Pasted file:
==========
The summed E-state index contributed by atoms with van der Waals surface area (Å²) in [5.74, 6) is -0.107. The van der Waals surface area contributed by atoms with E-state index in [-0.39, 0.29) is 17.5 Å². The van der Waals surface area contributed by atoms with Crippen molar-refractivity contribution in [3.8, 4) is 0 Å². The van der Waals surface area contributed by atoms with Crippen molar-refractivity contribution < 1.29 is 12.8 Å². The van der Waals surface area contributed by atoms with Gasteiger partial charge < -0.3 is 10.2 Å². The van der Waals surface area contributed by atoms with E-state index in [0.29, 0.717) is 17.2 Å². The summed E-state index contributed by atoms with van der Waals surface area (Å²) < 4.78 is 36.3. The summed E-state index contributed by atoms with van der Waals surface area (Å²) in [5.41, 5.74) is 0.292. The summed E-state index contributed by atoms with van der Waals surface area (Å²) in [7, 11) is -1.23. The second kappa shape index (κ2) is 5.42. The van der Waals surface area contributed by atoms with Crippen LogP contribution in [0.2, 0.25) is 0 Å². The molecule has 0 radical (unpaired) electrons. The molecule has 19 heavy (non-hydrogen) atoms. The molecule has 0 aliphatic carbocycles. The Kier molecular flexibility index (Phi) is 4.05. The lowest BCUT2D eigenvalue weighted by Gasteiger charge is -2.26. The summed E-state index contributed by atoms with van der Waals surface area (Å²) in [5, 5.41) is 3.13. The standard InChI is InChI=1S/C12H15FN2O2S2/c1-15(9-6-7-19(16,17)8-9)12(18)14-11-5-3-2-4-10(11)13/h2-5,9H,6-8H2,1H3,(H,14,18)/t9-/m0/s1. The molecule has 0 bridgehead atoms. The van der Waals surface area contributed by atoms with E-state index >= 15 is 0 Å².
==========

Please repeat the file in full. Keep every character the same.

The summed E-state index contributed by atoms with van der Waals surface area (Å²) in [5.74, 6) is -0.107. The van der Waals surface area contributed by atoms with E-state index in [-0.39, 0.29) is 17.5 Å². The van der Waals surface area contributed by atoms with Crippen molar-refractivity contribution in [3.8, 4) is 0 Å². The van der Waals surface area contributed by atoms with Crippen molar-refractivity contribution < 1.29 is 12.8 Å². The van der Waals surface area contributed by atoms with Gasteiger partial charge < -0.3 is 10.2 Å². The van der Waals surface area contributed by atoms with E-state index in [0.29, 0.717) is 17.2 Å². The summed E-state index contributed by atoms with van der Waals surface area (Å²) < 4.78 is 36.3. The summed E-state index contributed by atoms with van der Waals surface area (Å²) in [5.41, 5.74) is 0.292. The summed E-state index contributed by atoms with van der Waals surface area (Å²) in [7, 11) is -1.23. The second kappa shape index (κ2) is 5.42. The van der Waals surface area contributed by atoms with Crippen LogP contribution in [0.2, 0.25) is 0 Å². The molecule has 0 radical (unpaired) electrons. The molecule has 19 heavy (non-hydrogen) atoms. The molecule has 0 aliphatic carbocycles. The Kier molecular flexibility index (Phi) is 4.05. The lowest BCUT2D eigenvalue weighted by Gasteiger charge is -2.26. The summed E-state index contributed by atoms with van der Waals surface area (Å²) in [5, 5.41) is 3.13. The standard InChI is InChI=1S/C12H15FN2O2S2/c1-15(9-6-7-19(16,17)8-9)12(18)14-11-5-3-2-4-10(11)13/h2-5,9H,6-8H2,1H3,(H,14,18)/t9-/m0/s1. The molecule has 0 bridgehead atoms. The van der Waals surface area contributed by atoms with E-state index >= 15 is 0 Å².